Extended Cut: Extended Review

So I’ve spent the last few days thoroughly chewing on Bioware’s Extended Cut, and now it’s time to spit out the masticated remains and pick through them. We’re going to see where the Extended Cut went right, where it went wrong, and where it somehow managed to make things even worse.

While overall I was very impressed with the new endings, I was impressed in the same way that morticians impress me by making corpses look like healthy sleeping people. The Extended Cut doesn’t bring Mass Effect 3’s ending back from the dead, but makes it presentable enough that we can mourn over the coffin and remember better days.

Let’s look at what the Extended Cut tried to fix and see where it worked and where it didn’t.

Character Resolution

It’s Good Because…

We actually get some character resolution this time around. The cardinal sin of the original endings was leaving the players with absolutely no resolution for the characters we had grown to love, and in the face of that horrific fact, any resolution at all seems like a godsend.

The Memorial Wall scene was very well done; it was somber without being depressing, and emotional without being overly sentimental. It was the simple act of hanging Shepard’s name under Anderson’s that really let me decompress, and say goodbye to a character I’ve helped shape over three games. In addition, the inclusion of a slideshow showing us our companions returning to their homes and loved ones was a nice touch.

And Yet…

They could have, and should have, done so much more. For instance we never get to see any of the characters from Mass Effect 1 or 2, and it wouldn’t have been all that difficult to integrate that into the new endings. I mean for some strange reason Bioware decided to give us a new scene of two nameless dudes struggling against a horde of husks, would it really have been so difficult for it to be Miranda and Jack fighting here? Or Wrex and Grunt fighting back to back, how epic would that be? All of these characters are already on the planet, you get to talk to them before the final fight, and would have added a lot of emotional impact to the scene. It really baffles me that Bioware instead opted to stick two generic NPCs into that scene because it doesn’t seem like it would have been that hard to simply replace those models with those of known characters.

I like to imagine the Husk is screaming “WHO ARE YOU PEOPLE!?”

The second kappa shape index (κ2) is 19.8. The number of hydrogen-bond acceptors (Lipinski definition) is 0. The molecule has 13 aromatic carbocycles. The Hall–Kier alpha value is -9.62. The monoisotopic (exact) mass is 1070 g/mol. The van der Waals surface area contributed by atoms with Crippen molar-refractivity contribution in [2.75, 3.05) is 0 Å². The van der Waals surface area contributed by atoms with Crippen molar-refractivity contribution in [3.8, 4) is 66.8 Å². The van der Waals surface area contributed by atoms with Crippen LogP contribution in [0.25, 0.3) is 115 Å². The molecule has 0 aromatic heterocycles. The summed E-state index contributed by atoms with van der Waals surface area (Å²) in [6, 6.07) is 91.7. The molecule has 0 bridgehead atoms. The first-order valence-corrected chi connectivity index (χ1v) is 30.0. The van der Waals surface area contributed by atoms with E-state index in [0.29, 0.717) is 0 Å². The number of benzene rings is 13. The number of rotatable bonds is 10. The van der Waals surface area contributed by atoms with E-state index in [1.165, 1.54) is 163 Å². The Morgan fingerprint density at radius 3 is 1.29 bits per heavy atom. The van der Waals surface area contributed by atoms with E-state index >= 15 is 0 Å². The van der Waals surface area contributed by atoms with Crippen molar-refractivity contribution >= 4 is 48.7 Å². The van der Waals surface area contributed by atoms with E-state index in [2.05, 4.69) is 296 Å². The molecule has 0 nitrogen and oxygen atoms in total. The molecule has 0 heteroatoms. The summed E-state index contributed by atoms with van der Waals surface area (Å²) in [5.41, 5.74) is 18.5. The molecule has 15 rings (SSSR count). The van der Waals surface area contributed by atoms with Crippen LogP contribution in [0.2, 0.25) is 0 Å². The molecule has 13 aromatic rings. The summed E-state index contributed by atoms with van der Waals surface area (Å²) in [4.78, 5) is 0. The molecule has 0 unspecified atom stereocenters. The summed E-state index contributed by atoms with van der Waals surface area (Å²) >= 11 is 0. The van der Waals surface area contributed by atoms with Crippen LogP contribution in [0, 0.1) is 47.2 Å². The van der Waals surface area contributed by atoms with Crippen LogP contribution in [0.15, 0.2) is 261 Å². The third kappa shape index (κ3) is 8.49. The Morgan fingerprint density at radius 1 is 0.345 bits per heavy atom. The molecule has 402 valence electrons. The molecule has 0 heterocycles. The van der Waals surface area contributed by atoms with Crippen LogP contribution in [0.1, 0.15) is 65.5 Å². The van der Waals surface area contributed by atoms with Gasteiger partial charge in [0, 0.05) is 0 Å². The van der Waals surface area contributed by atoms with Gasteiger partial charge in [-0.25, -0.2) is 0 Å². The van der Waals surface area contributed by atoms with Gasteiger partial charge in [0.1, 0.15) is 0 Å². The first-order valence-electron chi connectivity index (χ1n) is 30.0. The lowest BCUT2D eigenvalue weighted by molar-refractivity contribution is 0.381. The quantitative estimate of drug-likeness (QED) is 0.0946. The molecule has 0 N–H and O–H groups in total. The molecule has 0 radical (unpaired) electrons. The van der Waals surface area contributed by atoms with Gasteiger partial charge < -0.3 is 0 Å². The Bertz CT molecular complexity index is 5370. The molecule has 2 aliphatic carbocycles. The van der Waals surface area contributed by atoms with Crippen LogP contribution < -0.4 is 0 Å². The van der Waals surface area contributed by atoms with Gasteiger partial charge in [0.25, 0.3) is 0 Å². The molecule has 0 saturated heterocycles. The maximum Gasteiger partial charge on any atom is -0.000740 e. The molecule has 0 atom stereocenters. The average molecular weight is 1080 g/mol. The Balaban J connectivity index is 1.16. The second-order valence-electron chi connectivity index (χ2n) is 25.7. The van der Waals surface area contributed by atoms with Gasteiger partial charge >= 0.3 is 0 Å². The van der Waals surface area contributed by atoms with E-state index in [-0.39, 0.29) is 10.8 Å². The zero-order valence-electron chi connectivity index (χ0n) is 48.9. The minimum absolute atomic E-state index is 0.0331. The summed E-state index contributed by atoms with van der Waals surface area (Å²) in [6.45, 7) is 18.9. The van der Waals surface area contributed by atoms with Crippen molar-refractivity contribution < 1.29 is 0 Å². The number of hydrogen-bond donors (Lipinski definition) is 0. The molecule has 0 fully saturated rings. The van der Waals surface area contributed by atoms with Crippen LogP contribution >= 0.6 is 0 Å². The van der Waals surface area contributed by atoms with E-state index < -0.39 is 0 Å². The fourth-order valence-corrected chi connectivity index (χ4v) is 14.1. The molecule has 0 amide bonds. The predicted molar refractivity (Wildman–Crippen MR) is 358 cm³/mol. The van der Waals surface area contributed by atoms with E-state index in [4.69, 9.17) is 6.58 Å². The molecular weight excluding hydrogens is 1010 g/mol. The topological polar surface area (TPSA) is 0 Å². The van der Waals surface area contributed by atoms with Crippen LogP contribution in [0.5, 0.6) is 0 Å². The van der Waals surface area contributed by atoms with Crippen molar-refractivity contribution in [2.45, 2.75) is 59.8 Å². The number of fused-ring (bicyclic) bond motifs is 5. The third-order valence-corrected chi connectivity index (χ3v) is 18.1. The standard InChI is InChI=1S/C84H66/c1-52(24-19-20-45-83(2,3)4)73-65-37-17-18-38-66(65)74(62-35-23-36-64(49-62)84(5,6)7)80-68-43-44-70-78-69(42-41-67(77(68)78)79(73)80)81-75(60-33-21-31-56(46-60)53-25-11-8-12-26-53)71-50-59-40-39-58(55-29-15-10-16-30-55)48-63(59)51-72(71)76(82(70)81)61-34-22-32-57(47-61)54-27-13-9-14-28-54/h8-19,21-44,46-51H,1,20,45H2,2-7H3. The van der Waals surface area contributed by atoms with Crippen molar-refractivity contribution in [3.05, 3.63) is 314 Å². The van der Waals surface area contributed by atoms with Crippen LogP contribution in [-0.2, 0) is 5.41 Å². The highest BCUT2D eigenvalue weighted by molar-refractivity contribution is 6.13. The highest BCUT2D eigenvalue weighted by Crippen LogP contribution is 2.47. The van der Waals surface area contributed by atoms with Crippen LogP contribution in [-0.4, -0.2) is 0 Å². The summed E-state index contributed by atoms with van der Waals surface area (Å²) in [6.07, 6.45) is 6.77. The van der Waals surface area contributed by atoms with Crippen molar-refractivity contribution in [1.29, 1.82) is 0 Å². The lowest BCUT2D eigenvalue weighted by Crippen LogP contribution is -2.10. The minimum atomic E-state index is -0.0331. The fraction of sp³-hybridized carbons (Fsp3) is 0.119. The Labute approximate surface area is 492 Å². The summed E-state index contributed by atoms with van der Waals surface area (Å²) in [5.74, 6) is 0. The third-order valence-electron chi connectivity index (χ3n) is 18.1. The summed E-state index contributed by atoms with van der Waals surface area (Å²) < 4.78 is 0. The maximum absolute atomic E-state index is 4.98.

I also find it interesting that Bioware even kept the whole Normandy Crashing scene in the extended cuts, it was only a ten second clip, hardly a huge loss to simply write that off as the stupid and unnecessary scene that it was. There is no real reason to show Normandy crashing on some alien planet somewhere, and in fact it detracts from the overall goal of the game, which was to save Earth. In my opinion it would have been a much better ending had Normandy simply crash landed on Earth following the firing of the Crucible. The crew would step out to see the devastated remains of their home, and for a brief moment it would feel like it was all for nothing, but then you’d see someone emerge from the rubble. And then another. Until the Normandy is being swarmed by the celebrating survivors of Hammer group and even refugees who have been hiding since the invasion began.

This would also allow the characters from Mass Effect 1 and 2 to be present at the Memorial Wall Scene, since they’re still on Earth. We get to see the characters of all three games come together to mourn their common loss. None of this was beyond doing, and wouldn’t have changed the endings thematically, but instead simply made them deeper and more satisfying. The whole plot of the game revolved around getting help for Earth, the tagline for Mass Effect 3 was “Take Earth Back”. Yet as it stands now, neither the Extended Cut nor Original endings, ever really show us Earth being saved. The last time we see Earth is in the charred remains of London. Had they gone with the Normandy crashing on Earth, instead of Normandy taking off from some unknown planet for a final scene, we’d have the Normandy taking off from Earth while below them huge cranes and other heavy machinery begin the slow process of rebuilding their home. And they could have even taken it a step further and actually showed the Normandy returning our alien companions to their various homeworlds. Rather than a slide show we’d see the Normandy flying through the atmosphere of the many planets we’d visited over the years: Tuchanka, Paloven, Thessia…

Or some unknown planet we don’t give a damn about…

Yes, this would have required a lot more effort and time, but frankly I think they should have made the effort. A truly cathartic ending would have done a lot to diffuse the horrific conclusion to the plot of Mass Effect…